She is accused of public obscenity for her clothing choice at a Cairo film festival
Egypt: Prosecutors question actress Rania Youssef over revealing dress
Prosecutors in Egypt have questioned actress Rania Youssef for nearly four hours on charges of public obscenity in connection with a revealing dress she wore during a film festival gala in Cairo.
The prosecutors ordered Ms Youssef released on Wednesday pending the completion of the investigation, an indication that she might be summoned again, according to her lawyer Shaaban Said.
On a different legal track, the 45-year-old actress is facing trial on January 12 at a Cairo criminal court. If convicted, she could face up to five years in jail.
The controversy began last Thursday when Ms Youssef showed up on the red carpet of the Cairo International Film festival’s closing ceremony wearing a long black dress with its see-through skirt revealing her legs in their entirety. Images of her posing for photographers were widely and swiftly shared on social media networks, triggering a flood of comment and opinion.
The dress and news of her trial have dominated discussions on social media over the past week, made front-page news for several newspapers and inspired opinion pieces. The controversy over her dress has also sparked a debate on whether individuals should be taken to task on what they wear and if those outraged by the dress should direct their anger at some of society’s grave injustices.
Many on social media used religion to denounce Ms Youssef, while others faulted the judicial system for bowing to conservatives on an inconsequential issue at a time when the country is grappling with much more pressing questions like the economy or fighting terrorism.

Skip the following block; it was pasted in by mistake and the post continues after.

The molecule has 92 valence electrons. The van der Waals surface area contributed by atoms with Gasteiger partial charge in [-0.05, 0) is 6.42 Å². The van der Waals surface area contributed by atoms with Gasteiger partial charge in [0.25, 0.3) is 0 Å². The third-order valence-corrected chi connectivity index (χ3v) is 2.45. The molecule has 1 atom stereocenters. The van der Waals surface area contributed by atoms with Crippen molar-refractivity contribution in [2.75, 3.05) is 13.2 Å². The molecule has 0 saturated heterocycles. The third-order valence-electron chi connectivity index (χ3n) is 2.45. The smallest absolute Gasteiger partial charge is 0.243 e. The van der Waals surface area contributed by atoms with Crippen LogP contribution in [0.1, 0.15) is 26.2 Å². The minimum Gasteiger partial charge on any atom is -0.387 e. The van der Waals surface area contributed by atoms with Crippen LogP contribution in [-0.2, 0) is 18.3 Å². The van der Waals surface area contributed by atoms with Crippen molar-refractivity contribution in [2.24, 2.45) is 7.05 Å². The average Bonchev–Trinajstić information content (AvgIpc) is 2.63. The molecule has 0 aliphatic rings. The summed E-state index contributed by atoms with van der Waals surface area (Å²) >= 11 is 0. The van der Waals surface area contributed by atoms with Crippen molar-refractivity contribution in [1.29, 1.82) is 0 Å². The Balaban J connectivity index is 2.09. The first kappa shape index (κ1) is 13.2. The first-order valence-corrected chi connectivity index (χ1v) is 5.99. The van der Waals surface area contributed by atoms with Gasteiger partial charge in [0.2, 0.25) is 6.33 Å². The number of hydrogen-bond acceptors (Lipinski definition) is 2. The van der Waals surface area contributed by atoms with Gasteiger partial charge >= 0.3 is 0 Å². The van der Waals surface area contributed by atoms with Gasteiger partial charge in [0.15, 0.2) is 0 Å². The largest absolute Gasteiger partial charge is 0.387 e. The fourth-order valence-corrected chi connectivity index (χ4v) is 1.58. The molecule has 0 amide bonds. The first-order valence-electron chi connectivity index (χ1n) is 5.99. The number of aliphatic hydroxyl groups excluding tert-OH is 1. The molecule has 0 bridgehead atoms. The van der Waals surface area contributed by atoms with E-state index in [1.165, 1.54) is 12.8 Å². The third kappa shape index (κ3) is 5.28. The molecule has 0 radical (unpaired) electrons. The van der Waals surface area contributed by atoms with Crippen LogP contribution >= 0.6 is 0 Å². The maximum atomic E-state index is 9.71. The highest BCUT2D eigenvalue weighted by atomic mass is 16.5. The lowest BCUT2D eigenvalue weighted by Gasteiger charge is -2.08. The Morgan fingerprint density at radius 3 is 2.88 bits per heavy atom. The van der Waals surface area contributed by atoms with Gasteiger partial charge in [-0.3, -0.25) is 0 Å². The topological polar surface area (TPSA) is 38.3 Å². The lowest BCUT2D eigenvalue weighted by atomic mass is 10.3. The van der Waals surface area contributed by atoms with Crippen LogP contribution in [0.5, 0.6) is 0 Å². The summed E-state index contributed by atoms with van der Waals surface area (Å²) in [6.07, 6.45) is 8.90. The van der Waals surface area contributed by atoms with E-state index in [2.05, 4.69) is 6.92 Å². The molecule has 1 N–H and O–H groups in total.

Ms Youssef said in a statement issued over the weekend that she did not mean to offend anyone and urged her critics to believe her good intentions. “I want to repeat my commitment to the values and ethics we have been raised by in Egyptian society,” she said without offering an outright apology.
In choosing that dress, she wrote, she had heeded advice from fashion designers who may have in turn been influenced by the preferences and standards seen at international film festivals.
“The dispute is not about how much of her body Rania Youssef’s dress revealed, but it’s to do with the debate about many other important issues,” Emad Hussein, editor of Cairo’s independent Al Shorouk daily, wrote on Wednesday, citing unresolved questions about identity in Arab minds, double standards and the difference between ethics and the law.
The government in Egypt is uncompromisingly against any form of political Islam and President Abdel Fattah El Sisi, in office since 2014, has been tirelessly calling for the country’s religious discourse to be cleaned of hatred, violence and bigotry, in part to improve the image of Islam.
Ms Youssef’s questioning on Wednesday came just hours after the complaint filed against her by a group of lawyers – an action that resulted in her swift referral to trial next month – was withdrawn. The lawyers said they withdrew the complaint because they believed her “apology” was sincere and also to protect the reputation of her two young daughters.
“We would like to reassert our full respect and appreciation of art and artists,” the lawyers said in a statement. “We had taken legal action against a specific incident that we think has crossed the boundaries of freedom and societal norms.”